At Deep Analysis, we count over 500 vendors across our industry and have yet to account for many more. That’s way too many vendors chasing the same market opportunities. Add to this the fact that VCs are struggling to raise new capital and that investments they made 3-5 years ago are seeing those valuations drop, and things don’t bode well. We expect to see a fallout over the next couple of years and much consolidation in the form of business failures and acquisitions. Some vendors will run out of money and close their doors; others will be acquired at much lower valuations than they hoped for. Don’t be fooled by the bright lights, yes, there is a burst of funding going to AI, and we are seeing some crazy deals, but they are the exception, not the rule.
But it’s not all doom and gloom; for one thing, some consolidation is welcomed; the market is too disjointed, messy, and vast for buyers to navigate. It needs tidying up to let buyers see the wood from the trees. Nor is the need to manage and automate unstructured data going away; the need and scale are increasing exponentially, and the market itself will continue to grow at a clip; it’s just that there will be fewer players in the game. The question is how much consolidation is to come, and in our analysis, if many smaller vendors don’t wake up and pivot quickly, it could get pretty ugly.
So, the question is, what do these vendors need to wake up and pivot to survive? The answer is pretty simple; they need to fix their sales and marketing and find a niche to focus on. Easier said than done, of course, but critical nonetheless. Here is an essential checklist to at least consider:
1: Market your value, not your technology
This week’s Financial Times quote nicely sums this up: “To say clients want expert advisers is to confuse process and outcome. Patients don’t want doctors; they want good health.” Likewise, nobody wants an IDP or Process Mining application; they want to improve the business processes and most likely do more with less. Enterprises have money for buying business improvements, that’s what you need to be selling them on, but all too often, that is a secondary and less convincing message in vendor marketing. ,If, as a small vendor, you can save a customer money and improve their business operations, tell them how, how much, and how quickly you can bring that investment return. If you can’t, you have a huge problem on your hands.
2: Stop trying to slay giants.
It’s a perennial favorite that every industry analyst hears regularly, a tiny start-up claiming they are focused on taking out another vendor ten or a hundred times their size. That’s not a realistic goal that, if you were ever to hope to achieve it, would require an order of magnitude more resources than you have. In the industry analyst world, the giant is Gartner which has $5.5B in revenue, and trust me, Deep Analysis has never set a goal to take them out. We focus on being the best of the best in our niche. Technology vendors need to do the same but trust me when I say many startups are laser-focused on slaying giants; it’s a fool’s game.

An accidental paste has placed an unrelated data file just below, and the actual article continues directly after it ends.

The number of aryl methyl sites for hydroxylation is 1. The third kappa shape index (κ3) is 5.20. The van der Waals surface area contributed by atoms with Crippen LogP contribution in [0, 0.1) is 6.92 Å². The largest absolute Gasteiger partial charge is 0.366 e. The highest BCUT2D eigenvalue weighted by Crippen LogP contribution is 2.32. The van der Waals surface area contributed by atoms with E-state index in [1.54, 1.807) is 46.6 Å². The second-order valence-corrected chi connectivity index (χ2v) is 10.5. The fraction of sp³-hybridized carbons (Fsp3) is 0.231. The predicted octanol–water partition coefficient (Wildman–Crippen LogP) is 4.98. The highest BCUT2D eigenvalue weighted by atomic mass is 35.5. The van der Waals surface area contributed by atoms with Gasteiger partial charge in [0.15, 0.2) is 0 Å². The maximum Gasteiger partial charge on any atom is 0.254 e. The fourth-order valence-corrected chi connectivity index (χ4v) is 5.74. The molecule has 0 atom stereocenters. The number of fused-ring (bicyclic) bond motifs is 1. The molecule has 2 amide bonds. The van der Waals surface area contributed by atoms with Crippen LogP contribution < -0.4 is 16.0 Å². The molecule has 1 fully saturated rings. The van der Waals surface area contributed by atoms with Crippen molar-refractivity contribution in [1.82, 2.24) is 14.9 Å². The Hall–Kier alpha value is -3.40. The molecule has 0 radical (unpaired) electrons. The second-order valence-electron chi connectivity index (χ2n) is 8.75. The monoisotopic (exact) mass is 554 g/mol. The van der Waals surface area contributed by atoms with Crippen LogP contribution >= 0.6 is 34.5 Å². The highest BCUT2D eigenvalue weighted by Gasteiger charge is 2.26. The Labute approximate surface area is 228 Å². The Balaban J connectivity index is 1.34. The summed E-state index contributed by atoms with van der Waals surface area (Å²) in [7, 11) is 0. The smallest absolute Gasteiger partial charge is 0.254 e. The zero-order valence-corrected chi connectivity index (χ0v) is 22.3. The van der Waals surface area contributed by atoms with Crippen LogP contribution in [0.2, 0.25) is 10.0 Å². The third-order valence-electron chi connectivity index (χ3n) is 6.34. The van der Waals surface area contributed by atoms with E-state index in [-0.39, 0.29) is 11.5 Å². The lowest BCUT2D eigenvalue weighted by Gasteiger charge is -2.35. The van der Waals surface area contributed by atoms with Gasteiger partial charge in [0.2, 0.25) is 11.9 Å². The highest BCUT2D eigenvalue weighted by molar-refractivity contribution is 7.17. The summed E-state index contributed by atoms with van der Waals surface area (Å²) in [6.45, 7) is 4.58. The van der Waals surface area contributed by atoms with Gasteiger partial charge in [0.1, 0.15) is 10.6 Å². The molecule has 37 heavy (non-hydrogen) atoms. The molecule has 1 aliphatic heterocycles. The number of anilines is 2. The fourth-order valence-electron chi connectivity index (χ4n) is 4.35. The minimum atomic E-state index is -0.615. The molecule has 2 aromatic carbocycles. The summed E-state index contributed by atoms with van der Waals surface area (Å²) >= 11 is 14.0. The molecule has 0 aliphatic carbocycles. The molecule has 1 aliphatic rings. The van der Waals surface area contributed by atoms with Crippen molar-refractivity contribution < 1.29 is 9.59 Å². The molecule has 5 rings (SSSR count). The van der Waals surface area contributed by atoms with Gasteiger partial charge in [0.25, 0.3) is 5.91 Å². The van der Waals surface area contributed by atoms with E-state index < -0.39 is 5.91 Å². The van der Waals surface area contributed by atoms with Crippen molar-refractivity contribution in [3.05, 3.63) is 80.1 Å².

3: Find your niche.
It may be a cliche, but the ‘crossing the chasm’ theory in the dotcom era was nearly sacred. Find an underserved niche, focus on it, and work hard to own it, then expand to another nearby niche. In truth, many successful firms from that era did the first and never really expanded to other niches, as they discovered there was more than enough revenue to be had in the one. That approach is just as valid today as it was then, and dozens of underserved industries and regional niches are waiting for love and attention.
4: Understand your customers and prospects
Another cliche coming up, ‘assume’ makes an ‘ass’ out of ‘u’ and ‘me’. Never assume you understand your customer’s needs and priorities unless you have spent a lot of time and effort listening to them. At Deep Analysis, we undertake surveys and customer insight projects; the one consistent outcome of these projects is that they always reveal surprise outcomes. Often, they reveal little alignment between the vendor and the customer’s understanding of needs and priorities. Get expert help here, from Deep Analysis, or you could even consider the big G, though expect to dig deep and borrow money from your grandma if you take that route. Either way, get expert external help from outside your own virtual echo chamber.
The four tips are all common sense, but as I like to say, common sense isn’t all that common. It’s not that folks aren’t doing their best, it’s simply that facing harsh realities and shifting the focus, particularly within enterprise software firms, away from the tech and out toward the marketplace realities is hard. But it’s not impossible, and I will let you into a secret, we speak with hundreds of vendors, it’s our job, but we get to know many of these founders and business leaders, and we are rooting for them. And to finish with yet another cliché, we want everyone to be a winner, well almost everyone, but that’s not the real world, and the next few years will see some falling by the wayside, not because of poor technology or financial mismanagement, but simply because they were too slow to plot a course and navigate through the stormy seas ahead.